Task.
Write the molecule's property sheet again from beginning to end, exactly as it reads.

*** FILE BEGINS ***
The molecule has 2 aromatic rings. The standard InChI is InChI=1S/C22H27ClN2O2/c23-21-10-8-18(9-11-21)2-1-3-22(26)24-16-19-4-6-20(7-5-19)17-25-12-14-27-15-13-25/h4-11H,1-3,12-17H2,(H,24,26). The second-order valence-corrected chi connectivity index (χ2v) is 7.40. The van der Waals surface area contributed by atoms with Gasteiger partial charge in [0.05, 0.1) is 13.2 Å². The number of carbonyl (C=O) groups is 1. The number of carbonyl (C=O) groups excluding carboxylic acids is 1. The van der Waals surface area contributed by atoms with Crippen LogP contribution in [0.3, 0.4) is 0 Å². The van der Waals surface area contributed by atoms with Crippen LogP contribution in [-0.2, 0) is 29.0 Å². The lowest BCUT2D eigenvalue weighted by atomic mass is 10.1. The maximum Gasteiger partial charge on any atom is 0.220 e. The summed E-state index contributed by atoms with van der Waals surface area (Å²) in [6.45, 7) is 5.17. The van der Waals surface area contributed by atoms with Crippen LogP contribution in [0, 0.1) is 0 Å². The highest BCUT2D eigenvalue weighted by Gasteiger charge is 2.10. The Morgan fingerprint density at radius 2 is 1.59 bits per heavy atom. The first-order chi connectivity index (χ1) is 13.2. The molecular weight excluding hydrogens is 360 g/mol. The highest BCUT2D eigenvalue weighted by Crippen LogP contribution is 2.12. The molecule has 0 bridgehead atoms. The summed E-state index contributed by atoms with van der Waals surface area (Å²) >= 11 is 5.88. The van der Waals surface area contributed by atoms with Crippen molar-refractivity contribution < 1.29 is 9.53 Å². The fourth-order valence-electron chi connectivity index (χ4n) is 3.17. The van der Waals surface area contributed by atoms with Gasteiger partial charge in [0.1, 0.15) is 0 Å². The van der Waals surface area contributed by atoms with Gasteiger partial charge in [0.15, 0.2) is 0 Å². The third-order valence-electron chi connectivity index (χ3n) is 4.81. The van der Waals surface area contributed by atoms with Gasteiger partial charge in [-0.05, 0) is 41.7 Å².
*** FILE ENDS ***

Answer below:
The molecule has 2 aromatic rings. The standard InChI is InChI=1S/C22H27ClN2O2/c23-21-10-8-18(9-11-21)2-1-3-22(26)24-16-19-4-6-20(7-5-19)17-25-12-14-27-15-13-25/h4-11H,1-3,12-17H2,(H,24,26). The second-order valence-corrected chi connectivity index (χ2v) is 7.40. The van der Waals surface area contributed by atoms with Gasteiger partial charge in [0.05, 0.1) is 13.2 Å². The number of carbonyl (C=O) groups is 1. The number of carbonyl (C=O) groups excluding carboxylic acids is 1. The van der Waals surface area contributed by atoms with Crippen LogP contribution in [0.3, 0.4) is 0 Å². The van der Waals surface area contributed by atoms with Crippen LogP contribution in [-0.2, 0) is 29.0 Å². The lowest BCUT2D eigenvalue weighted by atomic mass is 10.1. The maximum Gasteiger partial charge on any atom is 0.220 e. The summed E-state index contributed by atoms with van der Waals surface area (Å²) in [6.45, 7) is 5.17. The van der Waals surface area contributed by atoms with Crippen LogP contribution in [0, 0.1) is 0 Å². The highest BCUT2D eigenvalue weighted by Gasteiger charge is 2.10. The Morgan fingerprint density at radius 2 is 1.59 bits per heavy atom. The first-order chi connectivity index (χ1) is 13.2. The molecular weight excluding hydrogens is 360 g/mol. The highest BCUT2D eigenvalue weighted by Crippen LogP contribution is 2.12. The molecule has 0 bridgehead atoms. The summed E-state index contributed by atoms with van der Waals surface area (Å²) >= 11 is 5.88. The van der Waals surface area contributed by atoms with Crippen molar-refractivity contribution < 1.29 is 9.53 Å². The fourth-order valence-electron chi connectivity index (χ4n) is 3.17. The van der Waals surface area contributed by atoms with Gasteiger partial charge in [0.1, 0.15) is 0 Å². The van der Waals surface area contributed by atoms with Gasteiger partial charge in [0.15, 0.2) is 0 Å². The third-order valence-electron chi connectivity index (χ3n) is 4.81. The van der Waals surface area contributed by atoms with Gasteiger partial charge in [-0.05, 0) is 41.7 Å².